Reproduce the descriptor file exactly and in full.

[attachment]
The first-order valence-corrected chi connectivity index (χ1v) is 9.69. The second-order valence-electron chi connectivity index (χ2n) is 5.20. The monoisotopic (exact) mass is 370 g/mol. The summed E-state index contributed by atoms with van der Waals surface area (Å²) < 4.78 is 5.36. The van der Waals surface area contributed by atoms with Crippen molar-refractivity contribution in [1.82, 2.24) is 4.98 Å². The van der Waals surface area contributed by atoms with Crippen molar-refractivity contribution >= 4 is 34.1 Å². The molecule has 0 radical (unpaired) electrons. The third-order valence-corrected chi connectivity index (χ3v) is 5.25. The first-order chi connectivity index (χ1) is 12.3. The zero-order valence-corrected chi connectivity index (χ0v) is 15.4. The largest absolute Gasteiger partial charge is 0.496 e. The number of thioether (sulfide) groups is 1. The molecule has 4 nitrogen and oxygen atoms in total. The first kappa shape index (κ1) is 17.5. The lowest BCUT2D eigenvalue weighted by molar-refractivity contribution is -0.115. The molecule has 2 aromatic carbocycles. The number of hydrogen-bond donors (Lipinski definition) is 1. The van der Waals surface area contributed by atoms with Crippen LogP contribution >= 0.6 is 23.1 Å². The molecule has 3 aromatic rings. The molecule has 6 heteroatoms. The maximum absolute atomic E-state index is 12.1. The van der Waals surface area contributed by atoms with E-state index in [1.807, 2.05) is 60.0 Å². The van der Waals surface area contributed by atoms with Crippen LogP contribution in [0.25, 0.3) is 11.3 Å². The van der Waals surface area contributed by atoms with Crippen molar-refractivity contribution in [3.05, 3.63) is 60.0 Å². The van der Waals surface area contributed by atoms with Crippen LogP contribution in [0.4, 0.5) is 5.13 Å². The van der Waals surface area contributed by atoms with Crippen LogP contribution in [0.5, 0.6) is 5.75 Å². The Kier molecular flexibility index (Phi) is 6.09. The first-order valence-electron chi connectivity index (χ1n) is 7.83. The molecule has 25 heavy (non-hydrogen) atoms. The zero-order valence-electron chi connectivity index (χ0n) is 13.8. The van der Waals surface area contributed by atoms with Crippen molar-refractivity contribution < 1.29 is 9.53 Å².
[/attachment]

The first-order valence-corrected chi connectivity index (χ1v) is 9.69. The second-order valence-electron chi connectivity index (χ2n) is 5.20. The monoisotopic (exact) mass is 370 g/mol. The summed E-state index contributed by atoms with van der Waals surface area (Å²) < 4.78 is 5.36. The van der Waals surface area contributed by atoms with Crippen molar-refractivity contribution in [1.82, 2.24) is 4.98 Å². The van der Waals surface area contributed by atoms with Crippen molar-refractivity contribution >= 4 is 34.1 Å². The molecule has 0 radical (unpaired) electrons. The third-order valence-corrected chi connectivity index (χ3v) is 5.25. The first-order chi connectivity index (χ1) is 12.3. The zero-order valence-corrected chi connectivity index (χ0v) is 15.4. The largest absolute Gasteiger partial charge is 0.496 e. The number of thioether (sulfide) groups is 1. The molecule has 4 nitrogen and oxygen atoms in total. The first kappa shape index (κ1) is 17.5. The lowest BCUT2D eigenvalue weighted by molar-refractivity contribution is -0.115. The molecule has 2 aromatic carbocycles. The number of hydrogen-bond donors (Lipinski definition) is 1. The van der Waals surface area contributed by atoms with Crippen LogP contribution >= 0.6 is 23.1 Å². The molecule has 3 aromatic rings. The molecule has 6 heteroatoms. The maximum absolute atomic E-state index is 12.1. The van der Waals surface area contributed by atoms with E-state index in [1.807, 2.05) is 60.0 Å². The van der Waals surface area contributed by atoms with Crippen LogP contribution in [0.25, 0.3) is 11.3 Å². The van der Waals surface area contributed by atoms with Crippen molar-refractivity contribution in [3.05, 3.63) is 60.0 Å². The van der Waals surface area contributed by atoms with Crippen LogP contribution in [0.4, 0.5) is 5.13 Å². The van der Waals surface area contributed by atoms with Crippen LogP contribution in [0.5, 0.6) is 5.75 Å². The Kier molecular flexibility index (Phi) is 6.09. The first-order valence-electron chi connectivity index (χ1n) is 7.83. The molecule has 25 heavy (non-hydrogen) atoms. The zero-order valence-electron chi connectivity index (χ0n) is 13.8. The van der Waals surface area contributed by atoms with Crippen molar-refractivity contribution < 1.29 is 9.53 Å².